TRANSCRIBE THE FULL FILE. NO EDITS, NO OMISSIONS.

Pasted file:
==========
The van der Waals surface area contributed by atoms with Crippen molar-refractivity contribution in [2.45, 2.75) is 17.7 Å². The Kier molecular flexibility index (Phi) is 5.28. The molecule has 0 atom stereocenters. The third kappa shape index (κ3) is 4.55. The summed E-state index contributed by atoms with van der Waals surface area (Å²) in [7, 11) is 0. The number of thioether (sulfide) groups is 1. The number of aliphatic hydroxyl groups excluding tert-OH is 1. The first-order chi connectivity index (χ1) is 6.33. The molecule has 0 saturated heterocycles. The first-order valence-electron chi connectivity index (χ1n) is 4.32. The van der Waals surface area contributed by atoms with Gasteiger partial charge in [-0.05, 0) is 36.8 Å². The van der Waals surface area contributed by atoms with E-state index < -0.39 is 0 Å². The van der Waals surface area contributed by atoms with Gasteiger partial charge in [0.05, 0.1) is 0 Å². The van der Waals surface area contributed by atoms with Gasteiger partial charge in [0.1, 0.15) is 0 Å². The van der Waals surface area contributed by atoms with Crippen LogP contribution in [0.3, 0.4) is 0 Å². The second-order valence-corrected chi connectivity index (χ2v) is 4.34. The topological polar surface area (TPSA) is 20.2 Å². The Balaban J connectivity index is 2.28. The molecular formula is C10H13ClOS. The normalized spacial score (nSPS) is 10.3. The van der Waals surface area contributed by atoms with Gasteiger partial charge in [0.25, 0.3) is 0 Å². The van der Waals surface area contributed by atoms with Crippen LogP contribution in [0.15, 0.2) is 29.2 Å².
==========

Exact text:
The van der Waals surface area contributed by atoms with Crippen molar-refractivity contribution in [2.45, 2.75) is 17.7 Å². The Kier molecular flexibility index (Phi) is 5.28. The molecule has 0 atom stereocenters. The third kappa shape index (κ3) is 4.55. The summed E-state index contributed by atoms with van der Waals surface area (Å²) in [7, 11) is 0. The number of thioether (sulfide) groups is 1. The number of aliphatic hydroxyl groups excluding tert-OH is 1. The first-order chi connectivity index (χ1) is 6.33. The molecule has 0 saturated heterocycles. The first-order valence-electron chi connectivity index (χ1n) is 4.32. The van der Waals surface area contributed by atoms with Gasteiger partial charge in [-0.05, 0) is 36.8 Å². The van der Waals surface area contributed by atoms with E-state index < -0.39 is 0 Å². The van der Waals surface area contributed by atoms with Gasteiger partial charge in [0.05, 0.1) is 0 Å². The van der Waals surface area contributed by atoms with Gasteiger partial charge in [0.1, 0.15) is 0 Å². The van der Waals surface area contributed by atoms with Crippen LogP contribution in [0.3, 0.4) is 0 Å². The second-order valence-corrected chi connectivity index (χ2v) is 4.34. The topological polar surface area (TPSA) is 20.2 Å². The Balaban J connectivity index is 2.28. The molecular formula is C10H13ClOS. The normalized spacial score (nSPS) is 10.3. The van der Waals surface area contributed by atoms with Gasteiger partial charge in [0.25, 0.3) is 0 Å². The van der Waals surface area contributed by atoms with Crippen LogP contribution in [0.15, 0.2) is 29.2 Å².